MADISON, Wis. (CN) – Two weeks after condemning the harsh treatment of juveniles in Wisconsin detention centers — “Ted Kaczynski has less restrictive solitary confinement than youth at Lincoln Hills,” he had said — a federal judge finalized a series of reforms that will begin taking effect on July 21.
The 10-page injunction issued Monday by U.S. District Judge James Peterson bars the juvenile jails from placing youth in solitary confinement for minor infractions and nonviolent offenses.
His order comes two weeks exactly from an explosive court hearing where Peterson called on the Wisconsin Department of Corrections to iron out reforms with the attorneys accusing it of civil-rights abuses at the Lincoln Hills and Copper Lake juvenile prisons.
“The court placed substantial and severe restrictions on use of solitary, mechanical restraints and pepper spray,” Marsha Levick, deputy director and co-founder of the Juvenile Law Center, said of the new ruling in an email.
Along with the American Civil Liberties Union, the Juvenile Law Center brought a federal complaint in January that accused the state of using excessive force on juvenile inmates in violation of the Eighth Amendment’s prohibition on cruel and unusual punishment and the due-process guarantee of the 14th Amendment.
The groups alleged that about 15 to 20 percent of the inmates at the two juvenile prisons are locked at any given time in solitary confinement, spending 22 to 23 hours per day in a 7- by-10-foot cell.
Monday’s injunction requires the state to begin a review by July 21 of all youth currently held in solitary confinement. Those who are being held for reasons that violate the terms of the injunction must be released as soon as possible.
After reviewing the statuses of any detainees held in isolation, the ruling says all juvenile inmates in the restrictive-housing units will be reviewed to determine whether any can be released early for positive behavior.
Any juvenile inmate in isolation will be allowed rehabilitative programming, educational services, meals out of the cell and 30 hours of “out time” per week, with a minimum of two hours per day. Those in isolation longer than 24 hours will receive daily contact with a mental health provider.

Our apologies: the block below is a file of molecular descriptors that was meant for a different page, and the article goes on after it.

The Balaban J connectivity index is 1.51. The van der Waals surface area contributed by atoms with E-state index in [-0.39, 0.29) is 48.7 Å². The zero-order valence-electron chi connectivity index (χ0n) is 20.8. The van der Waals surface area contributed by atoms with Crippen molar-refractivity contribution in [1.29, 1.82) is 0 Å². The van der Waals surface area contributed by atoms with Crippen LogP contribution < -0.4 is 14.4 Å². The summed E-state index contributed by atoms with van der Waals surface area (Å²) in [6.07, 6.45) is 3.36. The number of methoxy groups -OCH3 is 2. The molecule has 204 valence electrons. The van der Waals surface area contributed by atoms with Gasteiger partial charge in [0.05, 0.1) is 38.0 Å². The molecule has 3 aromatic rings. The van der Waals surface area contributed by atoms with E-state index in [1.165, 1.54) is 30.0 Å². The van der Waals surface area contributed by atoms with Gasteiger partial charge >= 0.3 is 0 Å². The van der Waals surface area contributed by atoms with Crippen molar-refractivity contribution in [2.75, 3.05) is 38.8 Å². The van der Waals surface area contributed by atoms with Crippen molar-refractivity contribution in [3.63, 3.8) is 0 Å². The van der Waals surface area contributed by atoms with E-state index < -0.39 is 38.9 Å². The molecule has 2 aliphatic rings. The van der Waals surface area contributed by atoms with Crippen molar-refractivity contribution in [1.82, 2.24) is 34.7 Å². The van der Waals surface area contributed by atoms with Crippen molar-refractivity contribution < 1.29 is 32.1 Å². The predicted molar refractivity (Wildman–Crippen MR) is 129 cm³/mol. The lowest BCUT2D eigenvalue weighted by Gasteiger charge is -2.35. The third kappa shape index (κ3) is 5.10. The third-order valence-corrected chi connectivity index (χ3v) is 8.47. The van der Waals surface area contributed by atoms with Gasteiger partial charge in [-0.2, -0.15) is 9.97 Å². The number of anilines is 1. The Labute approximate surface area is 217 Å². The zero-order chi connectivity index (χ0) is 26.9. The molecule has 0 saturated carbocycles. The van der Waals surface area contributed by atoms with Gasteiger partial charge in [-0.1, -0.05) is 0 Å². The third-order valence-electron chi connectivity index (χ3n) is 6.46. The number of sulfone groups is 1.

Corrections officials will be required to justify in writing all use of disciplinary solitary confinement, both pre-hearing and post-hearing, and they must get approval from a shift supervisor. The juveniles being placed in solitary confinement meanwhile must be provided with written notification that explains the reason for their confinement and what less-restrictive measures have already been attempted.
Judge Peterson also wants the jails to provide improvement plans within the next three months that target reductions in restrictive-housing use.
By July 21, the jails must modify policies so that juvenile inmates will be allowed to have personal property similar to or the same as those allowed in the general population.
Peterson had it excessive last month to impose a one-book restriction inside a solitary-confinement cell.
Another provision of the injunction restricts the jails to using pepper spray and other chemical agents on juveniles only if they are physically harming others or to prevent such behavior.
Pepper spray is banned altogether at youth prisons in 90 percent of states.
Judge Peterson set a deadline of Aug. 31, 2017, for the state to issue a pattern and trend report on pepper-spray usage.
His ruling also says that youth can be put in mechanical restraints only if a youth counselor, youth counselor advanced, or supervisor in a living unit approves in writing the use of the restraints for up to 45 minutes.
Most of the changes are scheduled to take effect July 21, but those that require additional training or programming will be given extra time.
“We are moving rapidly to identify the needed changes and determining how we can best ensure that staff are appropriately trained,” DOC spokesman Director Tristan Cook in an email. “Ultimately, our goal is to maintain a safe and secure environment for DOC staff and youth while prioritizing education, treatment, and programming. Department, division, and institution leadership are working collaboratively to ensure that Copper Lake School/Lincoln Hills School has the necessary resources to successfully implement the changes.”